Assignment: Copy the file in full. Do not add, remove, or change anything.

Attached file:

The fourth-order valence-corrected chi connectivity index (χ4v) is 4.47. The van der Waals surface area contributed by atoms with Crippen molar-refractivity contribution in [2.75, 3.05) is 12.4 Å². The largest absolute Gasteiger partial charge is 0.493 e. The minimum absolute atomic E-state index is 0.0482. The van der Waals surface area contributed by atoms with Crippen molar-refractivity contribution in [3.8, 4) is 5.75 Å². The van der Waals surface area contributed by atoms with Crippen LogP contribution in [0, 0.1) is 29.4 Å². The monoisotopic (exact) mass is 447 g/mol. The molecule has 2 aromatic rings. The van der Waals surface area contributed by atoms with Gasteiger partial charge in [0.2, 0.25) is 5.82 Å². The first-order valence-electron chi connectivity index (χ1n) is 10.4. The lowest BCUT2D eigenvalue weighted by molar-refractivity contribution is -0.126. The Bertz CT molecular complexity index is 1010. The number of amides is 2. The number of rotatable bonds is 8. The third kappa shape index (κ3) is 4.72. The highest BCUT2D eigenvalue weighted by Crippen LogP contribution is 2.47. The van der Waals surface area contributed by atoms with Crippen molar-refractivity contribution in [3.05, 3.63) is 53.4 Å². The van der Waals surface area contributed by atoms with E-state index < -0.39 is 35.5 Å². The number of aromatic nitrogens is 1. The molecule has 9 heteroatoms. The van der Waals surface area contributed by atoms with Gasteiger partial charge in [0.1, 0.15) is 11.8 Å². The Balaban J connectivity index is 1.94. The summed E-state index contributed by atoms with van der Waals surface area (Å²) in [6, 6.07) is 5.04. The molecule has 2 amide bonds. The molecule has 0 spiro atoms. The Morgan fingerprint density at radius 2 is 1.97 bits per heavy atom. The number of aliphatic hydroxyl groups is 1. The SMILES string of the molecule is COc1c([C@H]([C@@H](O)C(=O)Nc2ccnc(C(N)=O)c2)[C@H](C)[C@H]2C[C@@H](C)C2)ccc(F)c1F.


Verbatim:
The fourth-order valence-corrected chi connectivity index (χ4v) is 4.47. The van der Waals surface area contributed by atoms with Crippen molar-refractivity contribution in [2.75, 3.05) is 12.4 Å². The largest absolute Gasteiger partial charge is 0.493 e. The minimum absolute atomic E-state index is 0.0482. The van der Waals surface area contributed by atoms with Crippen molar-refractivity contribution in [3.8, 4) is 5.75 Å². The van der Waals surface area contributed by atoms with Crippen LogP contribution in [0, 0.1) is 29.4 Å². The monoisotopic (exact) mass is 447 g/mol. The molecule has 2 aromatic rings. The van der Waals surface area contributed by atoms with Gasteiger partial charge in [0.2, 0.25) is 5.82 Å². The first-order valence-electron chi connectivity index (χ1n) is 10.4. The lowest BCUT2D eigenvalue weighted by molar-refractivity contribution is -0.126. The Bertz CT molecular complexity index is 1010. The number of amides is 2. The number of rotatable bonds is 8. The third kappa shape index (κ3) is 4.72. The highest BCUT2D eigenvalue weighted by Crippen LogP contribution is 2.47. The van der Waals surface area contributed by atoms with Crippen molar-refractivity contribution in [3.05, 3.63) is 53.4 Å². The van der Waals surface area contributed by atoms with E-state index < -0.39 is 35.5 Å². The number of aromatic nitrogens is 1. The molecule has 9 heteroatoms. The van der Waals surface area contributed by atoms with Gasteiger partial charge in [0.1, 0.15) is 11.8 Å². The Balaban J connectivity index is 1.94. The summed E-state index contributed by atoms with van der Waals surface area (Å²) in [6, 6.07) is 5.04. The molecule has 2 amide bonds. The molecule has 0 spiro atoms. The Morgan fingerprint density at radius 2 is 1.97 bits per heavy atom. The number of aliphatic hydroxyl groups is 1. The SMILES string of the molecule is COc1c([C@H]([C@@H](O)C(=O)Nc2ccnc(C(N)=O)c2)[C@H](C)[C@H]2C[C@@H](C)C2)ccc(F)c1F.